If you’ve never sat in on a lesson between two upper-level riders, I bet you’d think it’s really beautiful work, full of piaffing and passaging and half-passing and the upper echelons of dressage.
You’d be mistaken. I spend a remarkable amount of time in my lessons trotting a 20-meter circle and hoping that whichever horse I am on will put his or her head up, down or in, respectively.
What also happens in my lessons, 99 percent of the time, is being reminded of things I already know and have forgotten, or am not doing enough, or am doing too much. A little bigger, a little smaller, a little higher, a little lower, give, not that much!, etc.
But there’s that 1 percent of the time where I hear something NEW, or if not new, at least revolutionary. And it’s almost inevitably something really, really simple, which makes me feel really, really stupid. Today, it was a brilliant little nugget on the transition from extended trot to passage.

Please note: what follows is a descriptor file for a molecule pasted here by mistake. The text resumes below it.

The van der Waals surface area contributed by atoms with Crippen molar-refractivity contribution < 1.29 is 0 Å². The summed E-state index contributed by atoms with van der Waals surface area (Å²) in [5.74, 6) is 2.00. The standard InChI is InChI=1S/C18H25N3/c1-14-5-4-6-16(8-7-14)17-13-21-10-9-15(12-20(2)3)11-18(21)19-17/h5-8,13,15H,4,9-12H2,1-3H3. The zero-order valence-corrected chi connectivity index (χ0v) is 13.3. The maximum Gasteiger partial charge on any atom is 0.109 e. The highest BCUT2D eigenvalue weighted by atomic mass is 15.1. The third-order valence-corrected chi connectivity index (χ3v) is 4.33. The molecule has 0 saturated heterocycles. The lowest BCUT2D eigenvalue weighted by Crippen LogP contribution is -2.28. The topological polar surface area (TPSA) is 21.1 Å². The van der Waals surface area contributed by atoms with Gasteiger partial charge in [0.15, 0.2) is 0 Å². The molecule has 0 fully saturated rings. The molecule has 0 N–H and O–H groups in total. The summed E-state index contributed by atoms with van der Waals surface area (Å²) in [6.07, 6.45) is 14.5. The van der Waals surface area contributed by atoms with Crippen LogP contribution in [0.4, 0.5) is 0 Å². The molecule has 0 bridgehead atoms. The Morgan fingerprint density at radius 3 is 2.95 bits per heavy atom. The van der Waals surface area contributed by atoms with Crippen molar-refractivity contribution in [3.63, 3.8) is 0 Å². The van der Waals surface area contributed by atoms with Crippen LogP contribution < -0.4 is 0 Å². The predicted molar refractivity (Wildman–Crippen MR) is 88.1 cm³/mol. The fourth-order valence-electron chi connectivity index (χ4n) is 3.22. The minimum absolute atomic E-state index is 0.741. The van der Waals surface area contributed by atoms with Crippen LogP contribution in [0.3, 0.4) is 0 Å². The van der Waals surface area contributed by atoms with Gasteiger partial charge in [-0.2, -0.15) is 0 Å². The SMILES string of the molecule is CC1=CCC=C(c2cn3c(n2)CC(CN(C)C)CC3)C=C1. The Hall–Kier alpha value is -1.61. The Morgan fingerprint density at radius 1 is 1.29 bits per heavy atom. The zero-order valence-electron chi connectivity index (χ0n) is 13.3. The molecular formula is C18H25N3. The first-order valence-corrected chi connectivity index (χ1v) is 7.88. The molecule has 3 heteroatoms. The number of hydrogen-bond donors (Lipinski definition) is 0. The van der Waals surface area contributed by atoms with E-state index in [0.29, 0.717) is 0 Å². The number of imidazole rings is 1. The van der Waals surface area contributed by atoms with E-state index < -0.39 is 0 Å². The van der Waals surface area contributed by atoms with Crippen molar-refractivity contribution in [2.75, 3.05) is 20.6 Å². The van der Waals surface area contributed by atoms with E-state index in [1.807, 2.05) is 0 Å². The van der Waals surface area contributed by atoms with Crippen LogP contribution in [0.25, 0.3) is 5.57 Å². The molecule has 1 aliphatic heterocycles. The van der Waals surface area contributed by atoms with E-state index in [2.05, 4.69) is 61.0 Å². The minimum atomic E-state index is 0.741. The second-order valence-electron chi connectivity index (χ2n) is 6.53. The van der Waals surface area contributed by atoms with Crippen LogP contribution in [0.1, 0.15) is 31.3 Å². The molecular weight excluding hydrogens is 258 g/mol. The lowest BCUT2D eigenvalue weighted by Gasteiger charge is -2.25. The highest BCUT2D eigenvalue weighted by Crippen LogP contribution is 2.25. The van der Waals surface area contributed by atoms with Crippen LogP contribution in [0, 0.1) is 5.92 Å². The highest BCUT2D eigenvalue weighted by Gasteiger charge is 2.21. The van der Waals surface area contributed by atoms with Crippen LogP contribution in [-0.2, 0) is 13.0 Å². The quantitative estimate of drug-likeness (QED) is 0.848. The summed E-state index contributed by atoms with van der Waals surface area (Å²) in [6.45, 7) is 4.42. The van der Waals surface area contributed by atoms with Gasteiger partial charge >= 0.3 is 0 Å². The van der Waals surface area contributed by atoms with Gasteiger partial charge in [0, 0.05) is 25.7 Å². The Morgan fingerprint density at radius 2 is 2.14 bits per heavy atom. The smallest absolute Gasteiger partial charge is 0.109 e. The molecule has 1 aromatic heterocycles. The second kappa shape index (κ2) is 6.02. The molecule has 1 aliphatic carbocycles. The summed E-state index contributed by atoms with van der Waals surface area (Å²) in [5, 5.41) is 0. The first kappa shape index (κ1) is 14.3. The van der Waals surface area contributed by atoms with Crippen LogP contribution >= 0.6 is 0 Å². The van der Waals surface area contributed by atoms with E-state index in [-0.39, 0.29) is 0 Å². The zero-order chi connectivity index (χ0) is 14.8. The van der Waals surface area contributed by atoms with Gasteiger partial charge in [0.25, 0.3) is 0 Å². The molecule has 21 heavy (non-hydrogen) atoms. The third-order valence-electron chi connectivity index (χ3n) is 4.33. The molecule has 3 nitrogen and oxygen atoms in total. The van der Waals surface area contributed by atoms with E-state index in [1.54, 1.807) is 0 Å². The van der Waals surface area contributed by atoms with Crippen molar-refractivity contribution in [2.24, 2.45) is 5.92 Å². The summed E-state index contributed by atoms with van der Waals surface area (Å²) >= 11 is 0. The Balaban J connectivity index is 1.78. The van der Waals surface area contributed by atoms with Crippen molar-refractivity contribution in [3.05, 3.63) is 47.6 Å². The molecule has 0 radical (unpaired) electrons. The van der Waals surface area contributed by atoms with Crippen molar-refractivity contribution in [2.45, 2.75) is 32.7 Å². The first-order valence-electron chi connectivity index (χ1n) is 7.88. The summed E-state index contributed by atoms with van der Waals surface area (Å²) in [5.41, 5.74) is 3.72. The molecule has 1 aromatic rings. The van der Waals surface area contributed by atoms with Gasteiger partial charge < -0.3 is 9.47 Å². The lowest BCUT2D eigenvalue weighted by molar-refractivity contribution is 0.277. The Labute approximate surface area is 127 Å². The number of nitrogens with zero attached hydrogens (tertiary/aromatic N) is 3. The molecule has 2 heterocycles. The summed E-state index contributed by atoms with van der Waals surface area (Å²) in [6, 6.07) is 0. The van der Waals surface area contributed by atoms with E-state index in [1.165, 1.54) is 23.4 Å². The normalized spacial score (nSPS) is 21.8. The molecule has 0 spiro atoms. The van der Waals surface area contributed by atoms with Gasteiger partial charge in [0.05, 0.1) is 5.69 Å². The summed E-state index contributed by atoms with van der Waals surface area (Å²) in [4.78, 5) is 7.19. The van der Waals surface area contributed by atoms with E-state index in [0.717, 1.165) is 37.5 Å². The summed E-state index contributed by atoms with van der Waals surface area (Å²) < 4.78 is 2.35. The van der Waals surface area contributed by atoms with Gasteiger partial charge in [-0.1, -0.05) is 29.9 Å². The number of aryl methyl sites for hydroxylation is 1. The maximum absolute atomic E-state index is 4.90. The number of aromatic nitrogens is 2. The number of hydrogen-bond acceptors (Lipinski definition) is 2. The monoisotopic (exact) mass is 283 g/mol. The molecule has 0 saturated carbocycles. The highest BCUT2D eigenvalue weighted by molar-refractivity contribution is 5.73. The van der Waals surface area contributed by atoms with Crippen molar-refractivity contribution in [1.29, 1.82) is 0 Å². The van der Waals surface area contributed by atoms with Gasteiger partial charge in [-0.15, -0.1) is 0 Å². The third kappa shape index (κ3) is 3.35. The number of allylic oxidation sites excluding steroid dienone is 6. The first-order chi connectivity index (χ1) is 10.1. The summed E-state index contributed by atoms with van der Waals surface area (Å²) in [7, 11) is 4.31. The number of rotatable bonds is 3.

Michael: Pretend like you’re going to bring him back for one step of walk.
Midge: (executes it perfectly)
Here are a few other DUH one-liners that changed my life:
– A stroke of brilliance from Max Gahwyler during my young rider days: In the canter pirouettes, look where you’re going.
– From Lendon Gray: When you school trot extensions (or mediums, or lengthenings) on the diagonal, bring your horse back at X for a couple of steps every time. When you show, he’ll half-halt himself, and you can just push your leg on and find a whole new gear.
– Not sure who this is from, but if your horse tends to fall to the inside in the half-pass, sit to the outside.
From Chronicle of the Horse February 20, 2013